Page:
Liverpool, Roma Charged by UEFA for Champions League Crowd Issues

Gill Clark@@gillclarkyFeatured Columnist IMay 22, 2018

LIVERPOOL, ENGLAND - APRIL 24: Fans of Liverpool hold up a banner during the UEFA Champions League Semi Final First Leg match between Liverpool and A.S. Roma at Anfield on April 24, 2018 in Liverpool, United Kingdom. (Photo by Robbie Jay Barratt - AMA/Getty Images)
Robbie Jay Barratt - AMA/Getty Images

Liverpool and Roma have been charged by UEFA for crowd disturbances ahead of their Champions League semi-final first leg at Anfield.

The Reds' charge relates to supporters who set off fireworks and threw objects, while Roma's is for crowd disturbances, per James Pearce at the Liverpool Echo:

Supporters from both sides clashed before the game at Anfield, which saw a Liverpool fan left in a critical condition, per Sam Dean at The Telegraph.

Two Italian men were charged over the attack and remain in custody, per BBC. It is unclear if the UEFA charge also relates to the attack, per David Conn at the Guardian:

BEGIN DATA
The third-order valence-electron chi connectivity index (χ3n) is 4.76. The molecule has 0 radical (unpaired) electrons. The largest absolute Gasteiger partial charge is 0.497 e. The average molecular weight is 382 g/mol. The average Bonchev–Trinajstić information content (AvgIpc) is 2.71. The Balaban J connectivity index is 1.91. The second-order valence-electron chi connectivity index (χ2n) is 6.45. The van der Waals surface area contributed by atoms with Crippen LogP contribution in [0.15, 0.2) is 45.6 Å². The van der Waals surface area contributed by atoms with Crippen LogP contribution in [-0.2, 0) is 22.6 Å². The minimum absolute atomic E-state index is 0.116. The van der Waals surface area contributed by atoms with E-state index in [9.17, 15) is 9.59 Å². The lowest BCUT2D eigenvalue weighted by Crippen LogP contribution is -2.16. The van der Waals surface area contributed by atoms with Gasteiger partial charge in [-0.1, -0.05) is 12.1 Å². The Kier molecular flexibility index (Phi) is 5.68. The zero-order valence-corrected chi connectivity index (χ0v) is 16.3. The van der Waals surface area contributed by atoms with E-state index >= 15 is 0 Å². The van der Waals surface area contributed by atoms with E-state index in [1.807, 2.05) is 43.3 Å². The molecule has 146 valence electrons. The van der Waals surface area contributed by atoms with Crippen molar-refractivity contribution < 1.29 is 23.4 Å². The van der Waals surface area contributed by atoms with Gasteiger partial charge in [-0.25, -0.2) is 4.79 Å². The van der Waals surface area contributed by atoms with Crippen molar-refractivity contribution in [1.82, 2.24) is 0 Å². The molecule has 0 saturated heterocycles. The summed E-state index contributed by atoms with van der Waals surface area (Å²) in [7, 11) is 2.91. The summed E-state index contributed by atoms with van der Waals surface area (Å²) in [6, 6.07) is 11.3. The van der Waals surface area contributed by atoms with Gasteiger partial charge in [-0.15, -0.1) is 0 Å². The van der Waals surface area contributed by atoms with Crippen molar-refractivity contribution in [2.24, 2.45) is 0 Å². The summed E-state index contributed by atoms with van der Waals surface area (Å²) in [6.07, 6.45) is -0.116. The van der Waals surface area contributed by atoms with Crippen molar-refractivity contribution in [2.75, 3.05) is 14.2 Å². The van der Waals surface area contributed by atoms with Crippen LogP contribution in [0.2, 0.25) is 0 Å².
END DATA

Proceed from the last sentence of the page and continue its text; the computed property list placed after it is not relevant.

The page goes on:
Dan Roan at BBC Sport showed fans clashing outside Anfield:

Roma president James Pallotta criticised his team's supporters after the incident in an interview with the club's website and said he was "tired" of a minority of fans destroying his club's history (h/t Jamie Smith at Goal).

There were also violent scenes ahead of Liverpool's Champions League quarter-final clash with Manchester City at Anfield.

Supporters threw objects at the team bus on its way to the ground, as shown by Goal's Sam Lee:

Manchester City's bus was so badly damaged they had to use another to travel home. UEFA also charged Liverpool for that incident, per Sky Sports.

Liverpool went on to beat Roma 5-2 in the first leg of their match before losing 4-2 in the return leg. The Reds qualified for the final courtesy of a 7-6 aggregate score.

Reds fans were warned not to walk to the Stadio Olimpico for the second leg and to use a shuttle bus service, per Tom Duffy at the Liverpool Echo.

The safety measures put in place appeared to work in Rome. Chief Superintendent Dave Charnock of Merseyside Police said there were "no major issues reported" in the second leg, per Luke Traynor at the Liverpool Echo.

Liverpool and Roma can still both expect sanctions due to their supporters' actions. The cases are not due to be heard until May 31, which means any punishment will apply to next season's competition.

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